Hawizeh Marsh

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Hawizeh Marsh

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    137'700 ha
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    31°25'N 47°37'E
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Hawizeh Marsh (Haur Al-Hawizeh). 17/10/07; Basra, Amara; 137,700 ha; 31°25'29N 47°38'44E. A transboundary wetland, part of the Mesopotamian marshlands complex centered at the confluence of the Tigris and Euphrates rivers, the marshes are ca.75-80% located in Iraq with the remaining area extending into the Islamic Republic of Iran. The only significant area to have survived drainage in the 1990s and the most intact part of the original Mesopotamian system, the site is a biodiversity reservoir of priority importance for conservation, home to threatened species such as the endangered Basrah Reed Warbler Acrocephalus griseldis, the endangered Euphrates Softshell Turtle Rafetus euphraticus and the vulnerable Smooth-coated Otter Lutrogale perspicillata maxwelli. The site is also important for avifauna, with over 40 summer breeding species and over 90 wintering species, and is a recovery and feeding area for passage migrants on their way between Western Siberia/Central Asia and eastern and southern Africa. The effects of extensive drainage in the 1990s and warfare destruction, as well as dam-building activities upstream in Iraq, Iran, Syria, and Turkey, are seen as the chief potential threats to the site. Following the re-flooding efforts from 2003 to 2008, the water levels and the related marsh ecosystems and wildlife had improved. However, two years of drought (2008 and 2009) and the completion of a dike along the Iran-Iraq border have halted this improvement. Currently the area of the marshes is only 50% of their extent in 2008, and the site was placed on the Montreux Record in April 2010. New oil developments planned for the near future in surrounding areas also threaten to affect the natural environment and hamper the restoration of the marshes. Ramsar site no. 1718. Most recent RIS information: 2012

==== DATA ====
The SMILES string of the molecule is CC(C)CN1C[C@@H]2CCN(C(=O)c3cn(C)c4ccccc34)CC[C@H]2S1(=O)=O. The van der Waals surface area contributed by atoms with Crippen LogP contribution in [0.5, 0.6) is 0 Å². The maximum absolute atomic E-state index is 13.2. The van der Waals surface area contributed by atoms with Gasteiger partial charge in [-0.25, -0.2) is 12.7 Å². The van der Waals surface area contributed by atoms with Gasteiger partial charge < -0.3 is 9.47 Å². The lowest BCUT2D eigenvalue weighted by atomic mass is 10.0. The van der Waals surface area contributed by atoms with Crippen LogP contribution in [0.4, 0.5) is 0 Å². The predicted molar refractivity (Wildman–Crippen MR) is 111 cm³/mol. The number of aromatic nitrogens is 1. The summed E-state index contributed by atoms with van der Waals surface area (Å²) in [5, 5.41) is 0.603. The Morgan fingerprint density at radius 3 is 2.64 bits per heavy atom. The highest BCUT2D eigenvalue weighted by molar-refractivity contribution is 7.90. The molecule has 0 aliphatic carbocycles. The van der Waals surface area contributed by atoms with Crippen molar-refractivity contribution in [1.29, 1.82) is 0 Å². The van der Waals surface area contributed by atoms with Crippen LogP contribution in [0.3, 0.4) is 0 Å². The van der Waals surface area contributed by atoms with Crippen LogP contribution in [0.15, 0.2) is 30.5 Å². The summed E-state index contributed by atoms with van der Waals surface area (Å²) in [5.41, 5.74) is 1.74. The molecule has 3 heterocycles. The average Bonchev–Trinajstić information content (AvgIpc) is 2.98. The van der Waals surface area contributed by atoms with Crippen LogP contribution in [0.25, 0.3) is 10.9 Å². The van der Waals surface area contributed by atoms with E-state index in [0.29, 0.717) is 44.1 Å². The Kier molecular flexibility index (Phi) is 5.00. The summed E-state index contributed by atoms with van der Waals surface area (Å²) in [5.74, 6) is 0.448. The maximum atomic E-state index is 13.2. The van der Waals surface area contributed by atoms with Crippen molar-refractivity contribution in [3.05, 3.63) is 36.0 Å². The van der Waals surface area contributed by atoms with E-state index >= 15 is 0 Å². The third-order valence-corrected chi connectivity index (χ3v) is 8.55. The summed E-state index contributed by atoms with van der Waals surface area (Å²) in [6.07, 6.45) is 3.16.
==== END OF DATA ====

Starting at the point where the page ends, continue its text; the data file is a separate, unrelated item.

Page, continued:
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Fiche descriptive Ramsar (FDR)

Carte du site